Teacher’s Voice part 1 – Let me in

I wrote a letter to a few of the education reform groups here.  I got some great responses. What follows is part one of my reflections. 

Over the summer, Philadelphia School Partnership head Mark Gleason was nice enough to ask me to coffee.  He had no reason to do so and, in fact, I’m kinda a jerk to his organization.  He even bought the coffee1 and avoided the PSP’s usual arsenal of weaponized cliches2.  To add to the pleasantries, we spend most of our time agreeing.

Gleason started off with a pretty damning criticism:  Was teacher voice and agency, my biggest complain with PSP’s agenda, taken seriously in my school and my union?   Nothing to say there but agree.  And hey!  He’s not in love with test scores and teachers should decide a lot of things.  But, every time I brought up ideas like “and I think we should have a well payed building engineer” things got awkward

It’s tempting to end this with “good talk, agree to disagree”.  It was a good talk, and I like agreeing.  But I can’t.  I don’t need or want people to agree with me 100% of the time.  I’m not angry because people don’t agree with me.  I’m angry because the same people calling for “more teacher input” are equally committed to making sure we have no input on what’s most important.  Offering a false choice and calling it “input” is recklessly disingenuous.

When a student is acting up, I’ll offer them input on what seat they want – just not a seat near their friend3.  I offer my kids the choice or reading and then writing or writing and then reading – but the actual events are set.  My parents allowed me to eat salad before or after dinner.  My cat is all about my input – I should feel free to rub her head or rub her belly. 4

And if I was a child5 this would be acceptable.  But it is offensive to call for more teacher voice if you are only willing to listen on the questions that haven’t been decided or, dare I say, bought.  Asking for my input on cars so long as it’s a sedan, allowing  me design a lesson plan so long as it includes the textbook you bought, this isn’t voice and this isn’t input.  As I wrote, “pushing someone off a cliff but letting them pick the color of the body-cast”.

You can ask for my opinion.  You can disagree.  But you cannot turn my voice into a bubble test.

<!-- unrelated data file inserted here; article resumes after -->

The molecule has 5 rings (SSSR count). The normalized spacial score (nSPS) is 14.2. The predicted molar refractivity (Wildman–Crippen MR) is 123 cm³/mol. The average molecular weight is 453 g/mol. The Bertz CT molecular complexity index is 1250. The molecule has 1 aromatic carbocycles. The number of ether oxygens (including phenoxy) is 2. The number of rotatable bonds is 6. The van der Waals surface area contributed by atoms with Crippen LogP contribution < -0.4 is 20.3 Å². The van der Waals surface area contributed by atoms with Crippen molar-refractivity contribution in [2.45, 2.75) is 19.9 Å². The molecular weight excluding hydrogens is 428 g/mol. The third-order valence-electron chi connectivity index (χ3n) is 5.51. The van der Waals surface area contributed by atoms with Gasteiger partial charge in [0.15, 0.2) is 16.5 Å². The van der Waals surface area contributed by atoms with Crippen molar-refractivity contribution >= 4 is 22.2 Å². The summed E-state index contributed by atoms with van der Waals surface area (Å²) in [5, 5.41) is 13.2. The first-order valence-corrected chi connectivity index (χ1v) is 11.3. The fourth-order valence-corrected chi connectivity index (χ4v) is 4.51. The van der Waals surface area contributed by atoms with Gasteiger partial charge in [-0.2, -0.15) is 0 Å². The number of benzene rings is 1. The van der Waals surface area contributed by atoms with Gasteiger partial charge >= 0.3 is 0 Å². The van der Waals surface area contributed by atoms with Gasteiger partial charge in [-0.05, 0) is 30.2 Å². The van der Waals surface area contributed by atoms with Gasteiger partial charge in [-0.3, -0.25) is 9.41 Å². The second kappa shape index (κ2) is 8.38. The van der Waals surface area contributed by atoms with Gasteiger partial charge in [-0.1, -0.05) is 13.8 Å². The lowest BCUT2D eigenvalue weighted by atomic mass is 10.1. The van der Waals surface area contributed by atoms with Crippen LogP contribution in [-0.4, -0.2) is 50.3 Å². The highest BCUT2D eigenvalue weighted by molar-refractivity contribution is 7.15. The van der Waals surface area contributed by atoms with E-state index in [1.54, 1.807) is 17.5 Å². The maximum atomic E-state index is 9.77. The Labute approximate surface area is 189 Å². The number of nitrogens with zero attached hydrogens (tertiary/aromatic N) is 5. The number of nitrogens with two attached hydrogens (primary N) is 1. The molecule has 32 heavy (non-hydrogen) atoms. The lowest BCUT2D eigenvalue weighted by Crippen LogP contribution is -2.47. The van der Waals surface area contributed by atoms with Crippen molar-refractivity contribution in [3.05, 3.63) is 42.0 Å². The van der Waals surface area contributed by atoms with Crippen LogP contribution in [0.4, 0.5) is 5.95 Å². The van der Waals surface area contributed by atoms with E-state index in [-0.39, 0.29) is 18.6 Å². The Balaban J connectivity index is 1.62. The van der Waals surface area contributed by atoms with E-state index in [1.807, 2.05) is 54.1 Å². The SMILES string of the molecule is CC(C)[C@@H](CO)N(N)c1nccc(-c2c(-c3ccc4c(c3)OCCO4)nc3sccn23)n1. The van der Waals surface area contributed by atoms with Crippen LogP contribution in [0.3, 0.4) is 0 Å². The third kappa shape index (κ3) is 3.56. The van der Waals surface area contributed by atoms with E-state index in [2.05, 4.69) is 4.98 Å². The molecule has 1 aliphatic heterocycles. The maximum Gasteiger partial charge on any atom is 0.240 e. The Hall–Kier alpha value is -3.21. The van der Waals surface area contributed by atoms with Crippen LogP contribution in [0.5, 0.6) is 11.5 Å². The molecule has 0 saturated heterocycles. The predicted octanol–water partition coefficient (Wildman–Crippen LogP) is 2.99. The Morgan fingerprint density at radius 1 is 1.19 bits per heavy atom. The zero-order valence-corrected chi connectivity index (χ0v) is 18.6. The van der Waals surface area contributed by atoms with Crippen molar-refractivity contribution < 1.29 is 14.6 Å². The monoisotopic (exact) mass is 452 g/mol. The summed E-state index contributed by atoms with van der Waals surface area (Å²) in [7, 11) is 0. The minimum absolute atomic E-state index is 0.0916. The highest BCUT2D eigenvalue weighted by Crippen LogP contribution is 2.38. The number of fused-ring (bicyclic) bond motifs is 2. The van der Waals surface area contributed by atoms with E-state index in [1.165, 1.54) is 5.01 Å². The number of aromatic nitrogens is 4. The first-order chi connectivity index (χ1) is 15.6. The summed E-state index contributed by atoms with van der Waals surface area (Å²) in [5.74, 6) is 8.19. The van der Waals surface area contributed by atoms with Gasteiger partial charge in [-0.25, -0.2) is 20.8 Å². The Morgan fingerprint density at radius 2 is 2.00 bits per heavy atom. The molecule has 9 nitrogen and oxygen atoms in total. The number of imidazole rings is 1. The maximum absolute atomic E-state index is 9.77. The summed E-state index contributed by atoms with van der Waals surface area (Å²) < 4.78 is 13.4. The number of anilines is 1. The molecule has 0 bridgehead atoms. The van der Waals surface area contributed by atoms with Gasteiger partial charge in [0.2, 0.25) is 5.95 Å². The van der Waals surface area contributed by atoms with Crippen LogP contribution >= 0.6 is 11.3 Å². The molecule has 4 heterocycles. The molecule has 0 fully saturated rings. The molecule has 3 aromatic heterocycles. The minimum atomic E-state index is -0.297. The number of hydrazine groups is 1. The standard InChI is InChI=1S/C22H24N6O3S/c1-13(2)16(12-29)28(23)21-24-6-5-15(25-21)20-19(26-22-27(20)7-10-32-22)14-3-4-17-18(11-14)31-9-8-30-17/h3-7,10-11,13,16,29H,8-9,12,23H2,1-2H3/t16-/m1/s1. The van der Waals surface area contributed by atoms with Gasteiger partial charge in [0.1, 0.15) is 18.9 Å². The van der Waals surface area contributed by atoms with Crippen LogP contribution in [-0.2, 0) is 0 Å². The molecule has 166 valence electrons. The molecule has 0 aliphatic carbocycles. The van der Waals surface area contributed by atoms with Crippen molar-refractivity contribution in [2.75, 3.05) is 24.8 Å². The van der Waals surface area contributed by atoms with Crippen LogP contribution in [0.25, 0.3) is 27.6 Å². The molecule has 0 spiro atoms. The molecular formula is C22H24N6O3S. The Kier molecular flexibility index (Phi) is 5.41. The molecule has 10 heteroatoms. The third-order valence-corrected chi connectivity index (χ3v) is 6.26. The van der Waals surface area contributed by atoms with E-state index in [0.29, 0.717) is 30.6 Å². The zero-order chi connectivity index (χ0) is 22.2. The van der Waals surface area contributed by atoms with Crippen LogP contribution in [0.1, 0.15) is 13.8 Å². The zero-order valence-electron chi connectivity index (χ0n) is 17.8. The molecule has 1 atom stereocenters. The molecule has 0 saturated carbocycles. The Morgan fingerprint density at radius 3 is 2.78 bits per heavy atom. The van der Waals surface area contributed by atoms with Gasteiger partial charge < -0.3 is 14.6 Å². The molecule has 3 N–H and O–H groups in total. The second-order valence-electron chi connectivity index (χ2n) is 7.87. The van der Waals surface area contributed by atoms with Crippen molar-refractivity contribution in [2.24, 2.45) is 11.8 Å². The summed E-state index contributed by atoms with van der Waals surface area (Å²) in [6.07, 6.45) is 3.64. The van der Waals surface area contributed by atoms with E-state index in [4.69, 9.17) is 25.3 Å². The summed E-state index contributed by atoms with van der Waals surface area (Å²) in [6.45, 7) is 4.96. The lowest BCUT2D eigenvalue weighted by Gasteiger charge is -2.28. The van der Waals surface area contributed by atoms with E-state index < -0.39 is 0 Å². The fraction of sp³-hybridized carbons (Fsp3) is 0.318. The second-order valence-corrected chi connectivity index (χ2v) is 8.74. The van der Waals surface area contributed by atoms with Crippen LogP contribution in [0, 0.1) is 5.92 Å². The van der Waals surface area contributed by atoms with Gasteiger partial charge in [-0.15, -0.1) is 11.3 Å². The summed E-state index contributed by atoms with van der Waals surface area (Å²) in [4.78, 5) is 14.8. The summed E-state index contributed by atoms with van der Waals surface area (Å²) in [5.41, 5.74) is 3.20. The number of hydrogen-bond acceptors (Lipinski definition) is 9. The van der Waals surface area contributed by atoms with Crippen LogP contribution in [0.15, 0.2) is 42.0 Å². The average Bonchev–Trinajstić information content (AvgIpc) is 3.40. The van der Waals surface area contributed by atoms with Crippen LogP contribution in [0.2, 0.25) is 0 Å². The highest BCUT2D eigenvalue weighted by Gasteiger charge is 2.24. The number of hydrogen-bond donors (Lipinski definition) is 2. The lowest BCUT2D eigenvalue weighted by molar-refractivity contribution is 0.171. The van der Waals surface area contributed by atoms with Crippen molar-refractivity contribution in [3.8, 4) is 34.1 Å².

“Agreeing to disagree” is a privilege.  When your school has a guidance counselor and your boss isn’t threatening your rent money, it’s easy to walk away with a smile.   Maybe next time we’ll get lattes.6

I could keep trying to change minds, and I will.  But I’m not sure my arguments are good enough, and my checks don’t have enough zeroes at the end, and the law deems me as a teacher in a “city of the first class” which somehow makes me a second class employee.

So teachers.  Any teacher who is reading this:

You should have a say in things.  Not the only word, but a word.  And that word should have weight.  If Power is invites you to contribute in one corner, ask for the whole room.  And if they are not willing to listen, if they have already made their mind and have turned you into some step in a pre-written narrative, leave.  Flip the table and walk out.  That goes for any power.

Don’t “agree to disagree” your way into nothingness.  We have a voice and a story.  Tell it. 7.

 


  1. However!  He ordered water for himself.  At 7:30am, on a Monday.  Cyborg-Vampire CONFIRMED 

  2. “Why are you chasing an anti-union agenda” “The only agenda WE are chasing is for great schools.” “Ok but you have a sketchy funders” “The ONLY sketchy thing here is why schools only graduate 50% of their kids.” “But what about peer reviewed research saying the schools you support are shams” “The only peers WE are interested are the peers of children who used to be in failing schools and are now going to college.” Make it stop.  

  3. “The only seats WE should be talking about are high performing seats” Ok, Ok, I get it 

  4. Grading, however, is out of the question. 

  5. or if reformers were cuddly felines who kept mice away 

  6. “The only thing WE order is a hot glass of rising test scores, served with a frosty, whipped topping of teacher accountability and a side of-” get out of my head GET OUT OF MY HEAD 

  7. And, if you are reading this on the day it is published, a strong way to do that is to VOTE 

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